Lawyers are professionally and legally responsible for all work delegated to paralegals. Lawyers must ensure that the paralegal is adequately trained and supervised to carry out each function the paralegal performs, with due regard to the complexity and importance of the matter.

[added 06/2012]

*   *   *


Rule 1 - Responsibility for all business

Lawyers may refer work that involves the practice of law to private contractors. The real issue is whether the lawyer can properly supervise the work and ensure confidentiality. The lawyer must consider, among other things, the trustworthiness of the contractor, the nature and sensitivity of information that might be imparted to the contractor, how that information is to be protected, and the environment in which the contractor will be working.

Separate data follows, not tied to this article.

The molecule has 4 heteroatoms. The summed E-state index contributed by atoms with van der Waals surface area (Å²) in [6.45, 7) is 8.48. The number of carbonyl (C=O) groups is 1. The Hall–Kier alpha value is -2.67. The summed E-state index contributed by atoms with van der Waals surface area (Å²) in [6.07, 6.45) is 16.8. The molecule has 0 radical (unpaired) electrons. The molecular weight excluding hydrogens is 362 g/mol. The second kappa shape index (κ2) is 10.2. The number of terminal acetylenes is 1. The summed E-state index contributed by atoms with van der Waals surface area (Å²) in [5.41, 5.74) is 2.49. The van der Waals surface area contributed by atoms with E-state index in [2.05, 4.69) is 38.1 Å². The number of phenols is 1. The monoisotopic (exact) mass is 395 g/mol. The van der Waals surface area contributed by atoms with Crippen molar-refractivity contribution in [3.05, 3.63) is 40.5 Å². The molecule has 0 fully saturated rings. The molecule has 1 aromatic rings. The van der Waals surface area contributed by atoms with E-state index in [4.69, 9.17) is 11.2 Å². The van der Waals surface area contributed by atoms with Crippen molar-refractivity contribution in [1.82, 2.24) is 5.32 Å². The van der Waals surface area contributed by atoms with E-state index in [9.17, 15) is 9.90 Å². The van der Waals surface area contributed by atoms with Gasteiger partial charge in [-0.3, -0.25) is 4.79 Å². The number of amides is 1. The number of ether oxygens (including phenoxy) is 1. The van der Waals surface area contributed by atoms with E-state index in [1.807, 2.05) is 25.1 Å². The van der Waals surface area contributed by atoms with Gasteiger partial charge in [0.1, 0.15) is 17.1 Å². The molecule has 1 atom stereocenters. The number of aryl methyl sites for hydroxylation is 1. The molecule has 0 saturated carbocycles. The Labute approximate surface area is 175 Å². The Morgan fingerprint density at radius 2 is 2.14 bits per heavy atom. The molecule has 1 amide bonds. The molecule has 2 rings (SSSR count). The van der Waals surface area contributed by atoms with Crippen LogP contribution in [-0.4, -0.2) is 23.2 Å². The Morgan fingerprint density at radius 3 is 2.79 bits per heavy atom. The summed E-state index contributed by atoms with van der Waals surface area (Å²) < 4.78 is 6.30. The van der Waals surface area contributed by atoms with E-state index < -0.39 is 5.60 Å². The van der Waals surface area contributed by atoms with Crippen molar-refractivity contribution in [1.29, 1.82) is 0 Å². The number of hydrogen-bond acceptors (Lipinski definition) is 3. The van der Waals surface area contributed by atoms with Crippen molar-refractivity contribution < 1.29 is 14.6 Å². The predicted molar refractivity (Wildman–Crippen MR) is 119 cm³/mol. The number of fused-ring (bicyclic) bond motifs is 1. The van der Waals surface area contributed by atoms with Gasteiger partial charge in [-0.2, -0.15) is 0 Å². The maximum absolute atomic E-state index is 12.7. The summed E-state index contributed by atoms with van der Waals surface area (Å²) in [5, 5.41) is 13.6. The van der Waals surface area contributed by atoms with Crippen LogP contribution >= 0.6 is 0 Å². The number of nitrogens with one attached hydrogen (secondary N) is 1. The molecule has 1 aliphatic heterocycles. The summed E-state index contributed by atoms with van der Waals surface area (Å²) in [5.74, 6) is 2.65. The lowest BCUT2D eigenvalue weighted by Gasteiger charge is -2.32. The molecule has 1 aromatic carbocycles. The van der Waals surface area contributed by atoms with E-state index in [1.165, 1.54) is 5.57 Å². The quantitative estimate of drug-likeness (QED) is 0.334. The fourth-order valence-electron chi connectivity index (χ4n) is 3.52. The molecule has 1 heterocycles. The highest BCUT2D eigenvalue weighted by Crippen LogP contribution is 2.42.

EC March 2005, item 4

Rule 2 - Matters requiring professional skill and judgment

A lawyer may accept instructions from an insurer regarding the use of non-lawyer staff in a matter provided the instructions are not contrary to the lawyer's professional obligations regarding the use of non-lawyer staff and do not compromise the lawyer's ability to provide adequate representation to the insured as well as the insurer.
EC April 1999, item 7


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Chapter 12 out of 14 chapters in the annotated Professional Conduct Handbook